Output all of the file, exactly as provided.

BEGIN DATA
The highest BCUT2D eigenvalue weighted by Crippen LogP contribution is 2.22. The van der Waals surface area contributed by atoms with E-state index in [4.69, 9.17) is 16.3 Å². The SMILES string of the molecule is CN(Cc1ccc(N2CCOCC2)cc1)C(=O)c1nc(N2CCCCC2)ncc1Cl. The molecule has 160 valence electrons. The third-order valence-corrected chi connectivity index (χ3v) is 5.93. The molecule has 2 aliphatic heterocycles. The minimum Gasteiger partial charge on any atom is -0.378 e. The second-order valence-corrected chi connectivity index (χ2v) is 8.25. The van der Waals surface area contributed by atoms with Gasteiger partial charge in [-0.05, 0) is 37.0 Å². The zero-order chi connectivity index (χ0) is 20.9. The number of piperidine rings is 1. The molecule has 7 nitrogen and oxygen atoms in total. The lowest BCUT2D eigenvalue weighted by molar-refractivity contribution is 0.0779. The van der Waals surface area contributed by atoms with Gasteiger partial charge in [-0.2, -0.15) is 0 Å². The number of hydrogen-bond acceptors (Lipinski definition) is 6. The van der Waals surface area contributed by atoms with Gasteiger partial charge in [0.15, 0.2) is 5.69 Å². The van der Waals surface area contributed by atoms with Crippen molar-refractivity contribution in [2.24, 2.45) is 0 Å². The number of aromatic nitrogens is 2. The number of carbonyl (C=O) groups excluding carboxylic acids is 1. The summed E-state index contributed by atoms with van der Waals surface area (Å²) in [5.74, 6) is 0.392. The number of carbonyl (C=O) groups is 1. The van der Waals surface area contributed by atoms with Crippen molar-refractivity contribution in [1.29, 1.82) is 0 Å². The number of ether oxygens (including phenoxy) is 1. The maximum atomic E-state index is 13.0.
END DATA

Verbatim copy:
The highest BCUT2D eigenvalue weighted by Crippen LogP contribution is 2.22. The van der Waals surface area contributed by atoms with E-state index in [4.69, 9.17) is 16.3 Å². The SMILES string of the molecule is CN(Cc1ccc(N2CCOCC2)cc1)C(=O)c1nc(N2CCCCC2)ncc1Cl. The molecule has 160 valence electrons. The third-order valence-corrected chi connectivity index (χ3v) is 5.93. The molecule has 2 aliphatic heterocycles. The minimum Gasteiger partial charge on any atom is -0.378 e. The second-order valence-corrected chi connectivity index (χ2v) is 8.25. The van der Waals surface area contributed by atoms with Gasteiger partial charge in [-0.05, 0) is 37.0 Å². The zero-order chi connectivity index (χ0) is 20.9. The number of piperidine rings is 1. The molecule has 7 nitrogen and oxygen atoms in total. The lowest BCUT2D eigenvalue weighted by molar-refractivity contribution is 0.0779. The van der Waals surface area contributed by atoms with Gasteiger partial charge in [-0.2, -0.15) is 0 Å². The number of hydrogen-bond acceptors (Lipinski definition) is 6. The van der Waals surface area contributed by atoms with Gasteiger partial charge in [0.15, 0.2) is 5.69 Å². The van der Waals surface area contributed by atoms with Crippen molar-refractivity contribution in [2.24, 2.45) is 0 Å². The number of aromatic nitrogens is 2. The number of carbonyl (C=O) groups excluding carboxylic acids is 1. The summed E-state index contributed by atoms with van der Waals surface area (Å²) in [5.74, 6) is 0.392. The number of carbonyl (C=O) groups is 1. The van der Waals surface area contributed by atoms with Crippen molar-refractivity contribution in [1.29, 1.82) is 0 Å². The number of ether oxygens (including phenoxy) is 1. The maximum atomic E-state index is 13.0.